Ubi-ubihan is a climbing or twining, dioecious, smooth, unarmed vine reaching a length of several meters. Tubers are rounded, not larger than a man's fist. Stems are terete, bearing numerous little tubers. Leaves are simple, ovate, 7 to 14 centimeters long, with a broad and prominently heart-shaped base, broad and rounded sinus, rounded lobes, and 7- to 9-nerved. Spikes are slender, panicled, numerous, 8 to 10 centimeters long, and rather densely many-flowered. Flowers are about 3 millimeters long. Capsules are longer than broad. Seeds are winged at the base only.
- In thickets at low and medium altitudes.
- Sometimes cultivated as an oddity for its tubers.
- Also occurs in India to China and Malaya.
- Tubers reported to contain a poisonous glucoside.
- Tuber extract is rich in flavonoid, phenolics, reducing sugars, starch, diosgenin, ascorbic acid, and citric acid.
- Study for chemical constituents of tubers yielded14 compounds identified as stigmasterol (1), mono-arachidin (2), 1,7-bis-(4-hydroxyphenyl)-1E,4E,6E-heptatrien-3-one (3), behenic acid (4), demethyl batatasin IV (5), 2,3'-di-hydroxy-4',5'-dimethoxybibenzyl (6), diosbulbin B (7), diosbulbin D (8), docosyl ferulate (9), 7-bis-(4-hydroxyphenyl) -4E, 6E-heptadien-3-one (10), 5,3,4-trihydroxy-3,7-dimethoxyflavone (11), tristin(12), protocatechuic acid (13), adenosine (14). (9)
- Study yielded three norclerodane diterpenoids: diosbulbins K-M, and one enoglycoside, diosbulbinoside G, with four norclerodane diterpenoids, disobulbins B, E, F and G from the rhizomes.
- Phytochemical analysis of tubers yielded steroids, flavonoids, cardiac glycosides, saponins, and reducing sugars. (see study below) (22)
- An ethyl acetate soluble fraction of 75% ethanol extract yielded flavonol aglycones, namely kaempferol-3, 5-dimethyl ether, caryatin, and catechin. It also yielded flavonol glycosides, namely quercetin-3-O-galactopyranoside, myricetin-3-O-galactopyranoside, and myrcetin-3-O-glucopyranoside. (Kuroyanagi et al, 2002).
- Fingerprinting of DBT extracts by UHPLC yielded ten common peaks accounting for 80^ of overall peak areas, and identified as: epigallocatechin (1), kaempferol-3-O-β-D-galactoside (2), catechin dimers (3), catechin (4), catechin dimers (5), epicatechin (6), 9,10-dihydro-2,3,5,7-phenanthrenetetraol (7), caryatin (8), diosbulbin B (DIOB) (9), 8-epidiosbulbin E acetate (EEA) (10). (see study below) (27)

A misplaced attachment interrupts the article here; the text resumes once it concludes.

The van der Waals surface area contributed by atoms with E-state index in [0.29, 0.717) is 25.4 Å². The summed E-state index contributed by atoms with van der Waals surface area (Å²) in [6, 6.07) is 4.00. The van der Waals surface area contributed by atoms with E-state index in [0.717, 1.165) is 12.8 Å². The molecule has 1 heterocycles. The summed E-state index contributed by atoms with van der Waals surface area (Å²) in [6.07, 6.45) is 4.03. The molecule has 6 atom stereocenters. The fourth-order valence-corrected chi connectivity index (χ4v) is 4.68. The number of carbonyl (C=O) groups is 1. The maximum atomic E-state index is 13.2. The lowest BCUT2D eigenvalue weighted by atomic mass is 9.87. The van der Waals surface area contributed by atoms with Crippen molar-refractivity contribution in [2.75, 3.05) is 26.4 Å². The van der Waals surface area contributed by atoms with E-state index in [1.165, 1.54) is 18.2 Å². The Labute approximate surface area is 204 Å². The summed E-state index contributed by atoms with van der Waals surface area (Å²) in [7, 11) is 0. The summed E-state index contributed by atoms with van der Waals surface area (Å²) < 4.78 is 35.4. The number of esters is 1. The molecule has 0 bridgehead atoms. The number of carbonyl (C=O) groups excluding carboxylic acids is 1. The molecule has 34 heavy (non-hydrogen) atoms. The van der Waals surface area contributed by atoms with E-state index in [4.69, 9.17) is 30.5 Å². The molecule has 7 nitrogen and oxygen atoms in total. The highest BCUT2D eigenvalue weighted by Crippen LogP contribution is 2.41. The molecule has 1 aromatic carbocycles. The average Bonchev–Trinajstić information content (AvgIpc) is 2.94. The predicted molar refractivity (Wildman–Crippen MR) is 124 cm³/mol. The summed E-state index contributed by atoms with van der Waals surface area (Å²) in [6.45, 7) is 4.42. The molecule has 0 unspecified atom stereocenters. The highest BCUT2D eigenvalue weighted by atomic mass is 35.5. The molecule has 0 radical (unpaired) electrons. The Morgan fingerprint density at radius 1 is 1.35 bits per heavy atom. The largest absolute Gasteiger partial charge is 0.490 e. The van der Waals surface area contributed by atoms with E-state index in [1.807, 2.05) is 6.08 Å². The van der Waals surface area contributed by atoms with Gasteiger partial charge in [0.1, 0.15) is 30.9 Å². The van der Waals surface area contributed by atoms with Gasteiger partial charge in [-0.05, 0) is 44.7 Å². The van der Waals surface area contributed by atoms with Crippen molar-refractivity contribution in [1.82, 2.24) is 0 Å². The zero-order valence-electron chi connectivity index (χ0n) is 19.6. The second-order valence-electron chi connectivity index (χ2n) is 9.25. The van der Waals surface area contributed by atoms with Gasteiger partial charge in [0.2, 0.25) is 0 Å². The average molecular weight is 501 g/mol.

- In a comparative analysis of phytochemical and nutritional compositions of four species of Dioscorea, D. bulbifera had the highest levels of alkaloid (0.64 ± 0.01 mg/100g), tannin (0.54 mg/100g), saponin (0.58 mg/100g), oxalate (0.75 ± 0.01 mg/100g), ash (5.49 ± 0.04%), crude fiber (3.45 ± 0.01%), crude protein (5.86%), vitamin B1 (0.042 mg/100g), vitamin B3 (0.037 mg/100g), and vitamin C (0.63 ± 0.02 mg/100g), calcium (378.52 ± 0.10 mg/100g), magnesium (128.73 ± 0.04 mg/100g), sodium (87.80 ± 0.10 mg/100g), iron (3.14 ± 0.02 mg/100g) and zinc (2.79 ± 0.01 mg/100g). (28)
- Study of rhizomes of D. bulbifera isolated one new bibenzyl (7), one new diarylheptanone, diobulbinone A (18), along with 16 known compounds, (1-6 and 8-17) . (see study below) (33)
- Phytochemical studies have yielded alkaloids, flavonoids, glycosides, saponin, tannin, protein, carbohydrates, phytosteroids. (36)
- In the wild, tubers, when fresh, are bitter.
- Cultivated tubers are less or non-bitter.
- Tubers considered tonic, expectorant, aphrodisiac and anthelmintic.
- Studies have suggest antioxidant, anticancer, wound healing, antihyperglycemic, antidyslipidemic, cardioprotective, anthelmintic, analgesic, anti-inflammatory properties.
Tubers, roots, twigs, shoots.
- Tubers are reported edible, with a flavor similar to potato.
- Considered inedible by some because of bitterness and fibrous coarseness.
- Wild fresh tubers are bitter; cultivated tubers are less or non-bitter.
- Some report the tubers are poisonous when raw.
- In India, raw tuber is eaten to enhance appetite. (21)
- Tubers taken internally as remedy for dysentery and syphilis.
- Tubers used as resolvent for boils and as diuretic.